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Art gallery call for support strikes a nerve amongst letter writers

Council to vote on removing tax exemption for downtown gallery, overdose prevention site
Campbell River’s Overdose Prevention Site. Photo by Alistair Taylor/Campbell River Mirror

There has been an outpouring of support for the Campbell River Art Gallery in the face of punitive action by city council.

A call for letters of support by the gallery’s executive director Sara Lopez Assu has resulted in 142 letters being included on the agenda of the Thursday, Oct. 12 city council meeting and possibly more being added as late agenda package items. The Campbell River Mirror, meanwhile, has received letters to the editor in support of the gallery as well.

“Everyone’s pretty outraged at what has been done here,” Lopez Assu said.

At it’s Sept. 28 regular meeting, city council voted in favour of two motions to remove the Campbell River Art Gallery (CRAG) and Vancouver Island Mental Health Society (VIMHS – operators of the Overdose Prevention Site) from the bylaw which supports local community organizations that enhance the quality of life in the comunity. CRAG and VIMHS’ removal from the list of organizations to receive a Permissive Tax Exemption (PTE) is up for approval at the Oct. 12 meeting. The two organizations have been targetted because councillors said they were being ‘bad neighbours’ to other downtown businesses because they were supporting or not doing enough to discourage Campbell River’s unhoused population from frequenting their establishments. Coun. Ron Kerr put forward the two motions to remove the two organizations stating that they were requesting tax deferrals while operating “in a poor neighborly manner” and having “significant negative effects on our downtown community.”

READ MORE: Art gallery tax exemption hit; called poor neighbour, detriment to downtown

Kerr said council has limited means of changing these organizations’ behaviour but “that being said, we don’t have to approve tax deferrals. And we don’t have to give grants-in-aid. To me this is just rewarding poor behavior and poor neighborhood conduct.”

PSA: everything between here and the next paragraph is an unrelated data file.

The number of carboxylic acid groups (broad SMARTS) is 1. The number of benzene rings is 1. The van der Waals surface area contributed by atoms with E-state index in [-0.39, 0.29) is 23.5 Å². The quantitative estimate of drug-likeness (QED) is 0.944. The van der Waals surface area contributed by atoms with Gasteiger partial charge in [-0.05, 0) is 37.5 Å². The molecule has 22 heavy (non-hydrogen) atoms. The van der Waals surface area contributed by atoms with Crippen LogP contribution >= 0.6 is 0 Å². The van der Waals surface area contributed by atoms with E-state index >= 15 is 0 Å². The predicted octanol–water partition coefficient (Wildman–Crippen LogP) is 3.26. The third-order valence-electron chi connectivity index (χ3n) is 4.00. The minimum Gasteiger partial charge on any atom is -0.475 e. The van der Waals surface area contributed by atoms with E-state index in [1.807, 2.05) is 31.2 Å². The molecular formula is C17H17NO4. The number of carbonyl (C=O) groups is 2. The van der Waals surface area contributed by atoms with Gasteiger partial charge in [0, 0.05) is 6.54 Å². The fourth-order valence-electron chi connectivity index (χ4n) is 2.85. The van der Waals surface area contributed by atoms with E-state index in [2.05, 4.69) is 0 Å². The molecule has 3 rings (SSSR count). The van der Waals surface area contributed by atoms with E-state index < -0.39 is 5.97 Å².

Kerr’s motions were supported by the majority of council with only Coun. Tanille Johnston voting against the motions. Coun. Susan Sinnott voted against the motion targetting the art gallery, specifically, and joined the majority by voting against the VIMHS tax examption.

After the Sept. 28 meeting, Lopez Assu issued an email the next day urging gallery supporters to write to city council objecting to the removal the Permissive Tax Exemption (PTE) for the CRAG and VIMHS.

The response has been significant with an outpouring of letters.

North Island-Powell River MP Rachel Blaney weighed in on the issue by sending a letter to council in support of the gallery.

“Throughout the years, the Campbell River Art Gallery has demonstrated their dedication and commitment and have contributed to a revitalization of our downtown core. With this, I offer my full support to this strong community partner and encourage council to reconsider their decision,” Blaney’s letter says.

The gallery requested an opportunity to speak at the Oct. 12 council meeting but was turned down, Lopez Assu said. The PTE bylaws go to a final vote at that meeting, leaving the CRAG and VIMHS with little else to do to counter council’s actions.

Lopez Assu said the financial impact will be significant. Losing the PTE will cost the gallery approximately $10,000 but the greater concern is that Coun. Kerr also alluded to not being obligated to give the organization a grant-in-aid either, which would cost the gallery $80,000.

“A lot of money that would make us have to close our doors,” Lopez Assu said.

Lopez Assu drew attention to the impact that would have on Campbell River’s downtown.

“We contribute to the local economy,” she said. “We contribute to the cultural scene, we provide opportunities for people to sell their products in our gallery shop, to facilitate programs. I think the letters speak for themselves in terms of the impact that we’ve had on this community. So shutting our doors in an attempt to, I don’t know, silence us or to solve a problem that we haven’t created is not going to solve anything at all.”

Lopez Assu said they have asked council explicitly what they expect the gallery to do about the downtown homelessness situation.

“In the two meetings that we’ve had with city staff over the course of three years, we asked them explicitly, ‘what is it that you would like us to do about people sleeping in our entrances at night?’” Lopez Assu said.

Council told them to ask them to move but that’s out of the gallery’s scope, she said, and it’s unsafe.

“Our responsibilities as tenants in the building end at the doors,” Lopez Assu said about the city-owned Centennial Building.

Councillors has also expressed annoyance at the gallery staff’s attitude towards the issue.

“I mean, that’s vague. And in a democratic society, I am of the belief that we are allowed to disagree. And that shouldn’t mean that we should be penalized by elected officials when we do have differences of opinion in terms of how to proactively move forward and make downtown better for everyone.”

READ MORE: Inaction created the current situation, not the art gallery

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